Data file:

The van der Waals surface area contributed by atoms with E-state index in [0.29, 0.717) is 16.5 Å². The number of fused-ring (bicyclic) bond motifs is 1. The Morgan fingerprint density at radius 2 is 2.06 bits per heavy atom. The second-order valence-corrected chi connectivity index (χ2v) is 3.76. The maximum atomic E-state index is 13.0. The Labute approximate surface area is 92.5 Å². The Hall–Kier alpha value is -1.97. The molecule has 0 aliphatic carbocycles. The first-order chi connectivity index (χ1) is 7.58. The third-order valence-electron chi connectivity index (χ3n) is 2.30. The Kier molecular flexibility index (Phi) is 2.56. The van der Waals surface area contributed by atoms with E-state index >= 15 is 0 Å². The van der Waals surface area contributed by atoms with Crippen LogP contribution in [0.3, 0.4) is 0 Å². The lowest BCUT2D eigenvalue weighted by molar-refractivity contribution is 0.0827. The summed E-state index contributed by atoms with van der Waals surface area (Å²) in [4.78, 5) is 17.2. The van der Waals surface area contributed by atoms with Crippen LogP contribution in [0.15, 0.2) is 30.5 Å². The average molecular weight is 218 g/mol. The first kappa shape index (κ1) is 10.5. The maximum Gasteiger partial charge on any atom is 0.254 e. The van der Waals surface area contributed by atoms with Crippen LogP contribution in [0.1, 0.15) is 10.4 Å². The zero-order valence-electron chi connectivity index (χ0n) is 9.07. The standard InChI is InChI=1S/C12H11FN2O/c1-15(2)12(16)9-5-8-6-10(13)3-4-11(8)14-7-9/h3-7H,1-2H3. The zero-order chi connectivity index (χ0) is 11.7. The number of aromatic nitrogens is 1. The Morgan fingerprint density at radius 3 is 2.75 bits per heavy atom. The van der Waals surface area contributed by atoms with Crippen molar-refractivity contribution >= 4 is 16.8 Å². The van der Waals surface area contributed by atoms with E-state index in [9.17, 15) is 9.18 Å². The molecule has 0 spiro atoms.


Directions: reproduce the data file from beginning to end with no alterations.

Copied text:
The van der Waals surface area contributed by atoms with E-state index in [0.29, 0.717) is 16.5 Å². The number of fused-ring (bicyclic) bond motifs is 1. The Morgan fingerprint density at radius 2 is 2.06 bits per heavy atom. The second-order valence-corrected chi connectivity index (χ2v) is 3.76. The maximum atomic E-state index is 13.0. The Labute approximate surface area is 92.5 Å². The Hall–Kier alpha value is -1.97. The molecule has 0 aliphatic carbocycles. The first-order chi connectivity index (χ1) is 7.58. The third-order valence-electron chi connectivity index (χ3n) is 2.30. The Kier molecular flexibility index (Phi) is 2.56. The van der Waals surface area contributed by atoms with E-state index >= 15 is 0 Å². The van der Waals surface area contributed by atoms with Crippen LogP contribution in [0.3, 0.4) is 0 Å². The lowest BCUT2D eigenvalue weighted by molar-refractivity contribution is 0.0827. The summed E-state index contributed by atoms with van der Waals surface area (Å²) in [4.78, 5) is 17.2. The van der Waals surface area contributed by atoms with Crippen LogP contribution in [0.15, 0.2) is 30.5 Å². The average molecular weight is 218 g/mol. The first kappa shape index (κ1) is 10.5. The maximum Gasteiger partial charge on any atom is 0.254 e. The van der Waals surface area contributed by atoms with Crippen LogP contribution in [0.1, 0.15) is 10.4 Å². The zero-order valence-electron chi connectivity index (χ0n) is 9.07. The standard InChI is InChI=1S/C12H11FN2O/c1-15(2)12(16)9-5-8-6-10(13)3-4-11(8)14-7-9/h3-7H,1-2H3. The zero-order chi connectivity index (χ0) is 11.7. The number of aromatic nitrogens is 1. The Morgan fingerprint density at radius 3 is 2.75 bits per heavy atom. The van der Waals surface area contributed by atoms with Crippen molar-refractivity contribution >= 4 is 16.8 Å². The van der Waals surface area contributed by atoms with E-state index in [9.17, 15) is 9.18 Å². The molecule has 0 spiro atoms.